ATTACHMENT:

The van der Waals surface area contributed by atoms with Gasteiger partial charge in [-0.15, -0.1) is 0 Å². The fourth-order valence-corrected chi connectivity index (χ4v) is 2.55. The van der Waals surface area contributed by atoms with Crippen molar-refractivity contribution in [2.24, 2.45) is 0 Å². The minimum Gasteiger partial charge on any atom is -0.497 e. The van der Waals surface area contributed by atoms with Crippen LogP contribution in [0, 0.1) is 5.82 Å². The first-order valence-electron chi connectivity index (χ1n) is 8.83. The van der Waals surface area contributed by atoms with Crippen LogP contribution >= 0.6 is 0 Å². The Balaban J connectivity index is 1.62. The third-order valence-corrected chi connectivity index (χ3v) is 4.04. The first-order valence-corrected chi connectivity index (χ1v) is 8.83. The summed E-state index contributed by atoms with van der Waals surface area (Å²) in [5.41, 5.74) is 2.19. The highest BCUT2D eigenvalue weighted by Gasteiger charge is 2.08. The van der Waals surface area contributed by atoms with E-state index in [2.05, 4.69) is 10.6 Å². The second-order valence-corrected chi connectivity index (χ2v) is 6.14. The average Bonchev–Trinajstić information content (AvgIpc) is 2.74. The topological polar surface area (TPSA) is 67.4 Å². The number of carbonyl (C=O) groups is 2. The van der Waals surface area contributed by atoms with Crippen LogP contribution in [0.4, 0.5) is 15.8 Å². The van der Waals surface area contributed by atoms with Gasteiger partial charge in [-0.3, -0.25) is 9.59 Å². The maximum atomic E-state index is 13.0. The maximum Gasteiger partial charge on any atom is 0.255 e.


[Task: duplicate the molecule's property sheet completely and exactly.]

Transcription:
The van der Waals surface area contributed by atoms with Gasteiger partial charge in [-0.15, -0.1) is 0 Å². The fourth-order valence-corrected chi connectivity index (χ4v) is 2.55. The van der Waals surface area contributed by atoms with Crippen molar-refractivity contribution in [2.24, 2.45) is 0 Å². The minimum Gasteiger partial charge on any atom is -0.497 e. The van der Waals surface area contributed by atoms with Crippen LogP contribution in [0, 0.1) is 5.82 Å². The first-order valence-electron chi connectivity index (χ1n) is 8.83. The van der Waals surface area contributed by atoms with Crippen LogP contribution >= 0.6 is 0 Å². The Balaban J connectivity index is 1.62. The third-order valence-corrected chi connectivity index (χ3v) is 4.04. The first-order valence-corrected chi connectivity index (χ1v) is 8.83. The summed E-state index contributed by atoms with van der Waals surface area (Å²) in [5.41, 5.74) is 2.19. The highest BCUT2D eigenvalue weighted by Gasteiger charge is 2.08. The van der Waals surface area contributed by atoms with E-state index in [2.05, 4.69) is 10.6 Å². The second-order valence-corrected chi connectivity index (χ2v) is 6.14. The average Bonchev–Trinajstić information content (AvgIpc) is 2.74. The topological polar surface area (TPSA) is 67.4 Å². The number of carbonyl (C=O) groups is 2. The van der Waals surface area contributed by atoms with Crippen LogP contribution in [0.4, 0.5) is 15.8 Å². The van der Waals surface area contributed by atoms with Gasteiger partial charge in [-0.3, -0.25) is 9.59 Å². The maximum atomic E-state index is 13.0. The maximum Gasteiger partial charge on any atom is 0.255 e.